When 15-year-old Nikita arrived into Shannon Airport last Tuesday, it was evident to his loving host family, Sheelagh and Richard Hogan, that his care needs had increased and his independent mobility was laboured in comparison to last summer. Nikita had travelled from Belarus as part of the Chernobyl Children International Rest & Recouperation Programme, which brings children to host families in Ireland every summer.
Concerned about his mobility and in order to give him the most comfortable time in Ireland, the Hogan’s made contact with MMS Medical for the temporary loan of a wheelchair. However, upon meeting Nikita and hearing how he was abandoned at birth to live in an orphanage, MD of MMS, Gearoid O Herlihy, gifted the wheelchair to Nikita to bring home with him to Belarus!
Photographed collecting the wheelchair at MMS Medical Head Office in Little Island Cork are Barth Buckley MMS, Sheelagh Hogan-Host Family, Nikita & Gearoid O’Herlihy M.D. MMS. Nikita is delighted with his new comfortable chair which means he can enjoy his time in Ireland even more so! Testing out his new wheels then on a trip to Mahon Point Shopping Centre Cork.
Chernobyl Children International Rest & Recouperation programme.
Chernobyl Children International offers programmes designed to give sick children the respite they need from the radioactive environment in which they are forced to live. Volunteer host families throughout Ireland have given more than 25,500 children the opportunity to enjoy a recuperative stay away from the debilitating environment in which they live.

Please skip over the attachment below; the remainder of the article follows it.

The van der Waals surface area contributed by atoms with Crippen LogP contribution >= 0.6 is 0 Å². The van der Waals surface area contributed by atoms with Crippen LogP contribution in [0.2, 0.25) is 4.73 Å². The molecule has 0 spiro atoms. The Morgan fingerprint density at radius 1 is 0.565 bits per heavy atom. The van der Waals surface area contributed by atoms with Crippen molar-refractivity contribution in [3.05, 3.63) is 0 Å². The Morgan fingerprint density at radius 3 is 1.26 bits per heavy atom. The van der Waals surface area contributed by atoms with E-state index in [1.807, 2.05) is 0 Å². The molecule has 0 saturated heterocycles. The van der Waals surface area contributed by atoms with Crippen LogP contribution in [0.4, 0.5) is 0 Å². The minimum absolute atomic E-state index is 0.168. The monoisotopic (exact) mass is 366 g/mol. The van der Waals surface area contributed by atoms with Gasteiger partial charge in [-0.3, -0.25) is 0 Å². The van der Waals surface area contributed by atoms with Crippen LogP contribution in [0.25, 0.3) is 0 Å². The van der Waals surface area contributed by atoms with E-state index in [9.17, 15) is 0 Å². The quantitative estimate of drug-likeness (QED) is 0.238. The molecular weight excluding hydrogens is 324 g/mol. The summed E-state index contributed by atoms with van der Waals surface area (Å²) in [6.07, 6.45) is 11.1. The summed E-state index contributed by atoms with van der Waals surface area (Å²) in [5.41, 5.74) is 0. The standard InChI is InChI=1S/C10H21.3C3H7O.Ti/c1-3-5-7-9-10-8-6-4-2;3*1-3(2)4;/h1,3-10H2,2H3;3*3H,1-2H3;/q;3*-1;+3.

This is the charities longest running programme and its success is due to the commitment and goodwill of host families throughout Ireland who receive these children into warm and loving home environments.
Being able to escape a radioactive, highly toxic environment for just a few weeks extends each child’s life by an estimated two years, and reduces their contamination levels by 30 to 50 percent. Just as important, these children return to their communities with the comforting knowledge that the outside world has not forgotten about them.
As more and more volunteers have opened their arms to these children over the years, the initiative has gone from strength to strength, becoming the inspiration for similar programmes throughout the world.
Chernobyl Children International (CCI) was formally established by Adi Roche in 1991 to give support and hope to children living in the aftermath of the 1986 Chernobyl Nuclear disaster.
For the latest on Chernobyl Children International see www.chernobyl-international.com/news/